Think tank demands changes in the PRS

Think tank demands changes in the PRS

0:01 AM, 24th October 2023, About 8 months ago 5

Text Size

A think tank is demanding the government reform the private rented sector with a list of recommendations.

The Centre for Social Justice (CSJ) welcomes the news of the Renters’ Reform Bill and is strongly encouraging MPs to back its key measures including scrapping Section 21.

In its ‘Raising the Roof Report’ the think tank urges the government to introduce a specialist housing court.

Help give tenants security

The Centre for Social Justice says ending no-fault evictions will help give tenants security.

The report said: “The government should follow through with the abolition of Section 21 of the Housing Act 1988.

“This will give tenants greater security of tenure, feeling they can put down roots more easily. Further, it will give tenants greater confidence to challenge landlords through official processes where there are good reasons for doing so.”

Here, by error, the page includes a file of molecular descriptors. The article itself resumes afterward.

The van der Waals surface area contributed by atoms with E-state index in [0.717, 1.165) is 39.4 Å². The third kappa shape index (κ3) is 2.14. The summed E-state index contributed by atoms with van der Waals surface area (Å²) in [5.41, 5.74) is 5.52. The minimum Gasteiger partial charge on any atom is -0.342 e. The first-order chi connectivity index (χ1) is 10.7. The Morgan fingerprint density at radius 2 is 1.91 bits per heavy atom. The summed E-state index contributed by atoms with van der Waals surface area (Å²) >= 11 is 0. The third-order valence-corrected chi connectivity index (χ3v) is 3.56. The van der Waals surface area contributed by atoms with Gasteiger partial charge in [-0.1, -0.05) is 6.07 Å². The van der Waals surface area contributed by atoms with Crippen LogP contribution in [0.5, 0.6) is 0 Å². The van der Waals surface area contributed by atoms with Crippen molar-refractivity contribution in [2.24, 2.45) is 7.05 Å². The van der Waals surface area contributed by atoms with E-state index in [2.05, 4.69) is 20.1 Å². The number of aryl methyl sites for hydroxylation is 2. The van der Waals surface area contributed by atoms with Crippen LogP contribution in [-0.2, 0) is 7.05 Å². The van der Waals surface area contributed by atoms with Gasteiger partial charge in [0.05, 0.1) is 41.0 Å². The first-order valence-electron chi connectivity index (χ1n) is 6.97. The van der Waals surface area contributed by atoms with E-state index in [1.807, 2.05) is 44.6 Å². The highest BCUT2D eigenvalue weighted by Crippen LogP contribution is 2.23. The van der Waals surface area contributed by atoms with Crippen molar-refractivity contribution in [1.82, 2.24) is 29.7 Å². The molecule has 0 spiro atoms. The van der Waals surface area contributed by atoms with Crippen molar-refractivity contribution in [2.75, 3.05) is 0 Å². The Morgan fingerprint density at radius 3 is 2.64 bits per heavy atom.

The think tank cautions that the removal of Section 21 must not make housing “unworkable for landlords”.

“The government should ensure that the abolition of Section 21 does not make housing unworkable for landlords.

“The grounds in Section 8 must be overhauled into a robust system including mandatory grounds for landlords wishing to sell their properties, landlords and their close family members wishing to move into a rental property, and landlords needing to evict tenants where there have been repeated serious rent arrears.

“There should also be clear guidance issued around anti-social behaviour cases, and these should be prioritised in the courts.”

Large number of possession cases

The think tank says a specialist housing court will help provide reassurance to landlords and tenants.

The report said: “The introduction of a specialist housing court which would be able to process claims more efficiently. Whilst it would not be wise to introduce specialist courts for each area of law, there can be good grounds for doing so.